Safe Work Australia has released a series of brand new reports on the return to work experience of injured workers. More specifically, the reports focus on the outcomes of injured workers who receive workers’ compensation and various factors that affect their ability to return to work. The survey, which was conducted mid-2016, covers all Australian territories and New Zealand, with the exception of the Australian Capital Territory.
Unlike previous surveys, this year’s report broadened the scope of eligibility for participants, resulting in a much larger sample size. According to Safe Work’s published Headline measures report, in past years the sample consisted of injured workers who had missed at least 10 days from work and filed a workers’ compensation claim 7-9 months prior to the interview. This time around, the sample was expanded to include injured workers who meet the following criteria:
- had at least one day away from work
- submitted a claim in the two years prior to the interview period
- had or did not have payment-related activity within 6 months prior to the sample being drawn, and
- worked in either premium paying (including own businesses) or self-insured organisations (note New Zealand does not have self-insured organisations)
To adjust for the sampling changes, the methodology included a Historic Cohort, which acted as a kind of control group. This group consisted of workers who matched the previous years’ criteria (those who had taken 10+ days off work and submitted a workers compensation claim 7-9 months prior to the survey). The entire sample, which encompassed both the old and new categories of workers, is referred to as the Balance Cohort.
The most significant metric evaluated by the surveys is the Return to Work Rate, or the proportion of injured workers with 10+ days off who returned to work for any period of time since the injury occurred. For 2015/16, the comparison data in the Historic Cohort shows that 87% of Australian and 86% of New Zealand workers had returned to work at some point, for any length of time, since their injury. Year over year, Australia’s Return to Work Rate is the same as the prior years’ measurement, whereas New Zealand saw an insignificant decrease of 1%. And in the past 18 years, Australia’s rate has wavered anywhere between 83% and 87%. New Zealand’s rate has been less consistent over time, sliding down from above 90% in the early 2000s but generally staying in a similar range as Australia in the past decade.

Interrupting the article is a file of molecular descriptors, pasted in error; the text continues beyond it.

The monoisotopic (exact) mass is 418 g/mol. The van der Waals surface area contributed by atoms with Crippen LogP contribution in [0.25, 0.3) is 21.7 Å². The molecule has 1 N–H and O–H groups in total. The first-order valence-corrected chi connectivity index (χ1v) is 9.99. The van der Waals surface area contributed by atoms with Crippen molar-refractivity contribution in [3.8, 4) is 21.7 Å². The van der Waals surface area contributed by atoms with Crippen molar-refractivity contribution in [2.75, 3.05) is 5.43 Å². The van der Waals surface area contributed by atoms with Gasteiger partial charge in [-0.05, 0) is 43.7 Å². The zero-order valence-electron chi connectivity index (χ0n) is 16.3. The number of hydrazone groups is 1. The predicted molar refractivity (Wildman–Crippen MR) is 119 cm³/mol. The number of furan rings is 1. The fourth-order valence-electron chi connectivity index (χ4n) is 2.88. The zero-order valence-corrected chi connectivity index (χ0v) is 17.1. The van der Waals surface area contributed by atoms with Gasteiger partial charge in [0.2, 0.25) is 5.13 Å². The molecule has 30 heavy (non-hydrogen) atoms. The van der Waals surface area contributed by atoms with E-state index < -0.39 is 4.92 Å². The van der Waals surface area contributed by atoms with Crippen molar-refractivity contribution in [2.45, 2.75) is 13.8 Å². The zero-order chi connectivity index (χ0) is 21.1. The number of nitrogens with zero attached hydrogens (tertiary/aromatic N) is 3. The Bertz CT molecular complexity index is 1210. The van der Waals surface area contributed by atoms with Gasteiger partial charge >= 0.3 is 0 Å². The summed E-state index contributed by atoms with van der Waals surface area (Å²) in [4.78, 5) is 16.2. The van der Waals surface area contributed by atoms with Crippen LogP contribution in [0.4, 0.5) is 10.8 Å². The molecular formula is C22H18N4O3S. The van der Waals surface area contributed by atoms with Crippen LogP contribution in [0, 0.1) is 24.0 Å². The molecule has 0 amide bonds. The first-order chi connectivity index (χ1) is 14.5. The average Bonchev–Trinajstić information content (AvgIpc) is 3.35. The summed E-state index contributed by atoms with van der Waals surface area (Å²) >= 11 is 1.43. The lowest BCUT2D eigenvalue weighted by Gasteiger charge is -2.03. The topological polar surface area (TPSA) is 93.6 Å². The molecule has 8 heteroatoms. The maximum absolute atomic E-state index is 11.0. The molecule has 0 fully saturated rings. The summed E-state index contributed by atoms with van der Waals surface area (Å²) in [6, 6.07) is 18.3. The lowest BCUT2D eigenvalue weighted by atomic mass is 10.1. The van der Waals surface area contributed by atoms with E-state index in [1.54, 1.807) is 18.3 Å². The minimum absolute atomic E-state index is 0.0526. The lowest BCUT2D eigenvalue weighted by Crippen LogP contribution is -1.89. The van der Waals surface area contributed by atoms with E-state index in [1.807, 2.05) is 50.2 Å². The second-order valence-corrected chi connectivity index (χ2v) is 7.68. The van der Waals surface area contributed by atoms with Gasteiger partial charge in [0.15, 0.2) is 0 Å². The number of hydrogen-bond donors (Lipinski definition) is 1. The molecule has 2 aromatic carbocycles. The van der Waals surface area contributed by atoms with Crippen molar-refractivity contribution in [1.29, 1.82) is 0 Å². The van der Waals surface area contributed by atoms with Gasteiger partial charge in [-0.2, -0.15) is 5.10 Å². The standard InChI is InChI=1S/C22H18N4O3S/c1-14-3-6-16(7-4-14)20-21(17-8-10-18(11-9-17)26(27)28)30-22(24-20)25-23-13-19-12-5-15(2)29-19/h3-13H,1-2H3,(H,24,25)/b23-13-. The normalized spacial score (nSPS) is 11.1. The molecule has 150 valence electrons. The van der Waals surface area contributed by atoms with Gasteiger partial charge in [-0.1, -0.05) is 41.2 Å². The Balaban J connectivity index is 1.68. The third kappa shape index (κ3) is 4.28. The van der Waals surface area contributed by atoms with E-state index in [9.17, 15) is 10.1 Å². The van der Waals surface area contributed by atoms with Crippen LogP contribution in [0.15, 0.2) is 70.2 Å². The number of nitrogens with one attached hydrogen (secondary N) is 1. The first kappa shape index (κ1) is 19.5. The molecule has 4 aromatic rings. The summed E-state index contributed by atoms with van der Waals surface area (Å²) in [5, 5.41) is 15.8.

A related but distinct metric is the Current Return to Work Rate, which denotes whether the injured workers were actually back at work at the time of the interview. The surveys found that 77% of injured workers in Australia and 79% of injured workers in New Zealand were employed at the time of the interview.
Within Australia, it is notable that Victoria, Comcare, New South Wales and Tasmania consistently outperformed the national average on both of the previous metrics.
Besides these key figures, the results discuss a few additional findings regarding the experience of injured workers and how various factors from business size to management oversight might affect their ability to return to work swiftly after an injury.
When it comes to the actual experience of using workers’ compensation, the results indicated a downward trend in confidence. In Australia in particular, workers did not feel that the system adequately protects workers’ best interests. Complaints about communication across the various parties involved were also quite common.
Across the board, employees of small and medium-sized organisations were more confident of their perceived autonomy and the level of consultation and appreciation they receive on the job. Compared to their counterparts in medium and large organisations, employees of smaller companies had by far the most positive perceptions of mutual support between employees and management, their management’s commitment to workplace safety as well as their personal degree of involvement in developing their own return to work plan.
That’s not to say that larger businesses did not shine in other areas. Employees of larger organisations were more likely to report fair treatment during and after the workers’ compensation claims process. Larger businesses seem to be a hair more successful at supporting outgoing workers’ needs than small and medium businesses. Workers in larger organisations were also less likely to be discouraged from filing a workers’ compensation claim by their employer.
One of the key takeaways from this report is that the return to work plan can actually make a critical difference for injured workers and both improve both the workers’ experience and shorten the time spent off work. More than three-quarters of workers in Australia and New Zealand said that their plan was either helpful or very helpful, but unfortunately only about half of all workers report being fully involved and consulted in the making of the plan. Increasing workers’ participation in the return to work plan, along with improved employee guidance, could greatly improve this process for workers and companies alike.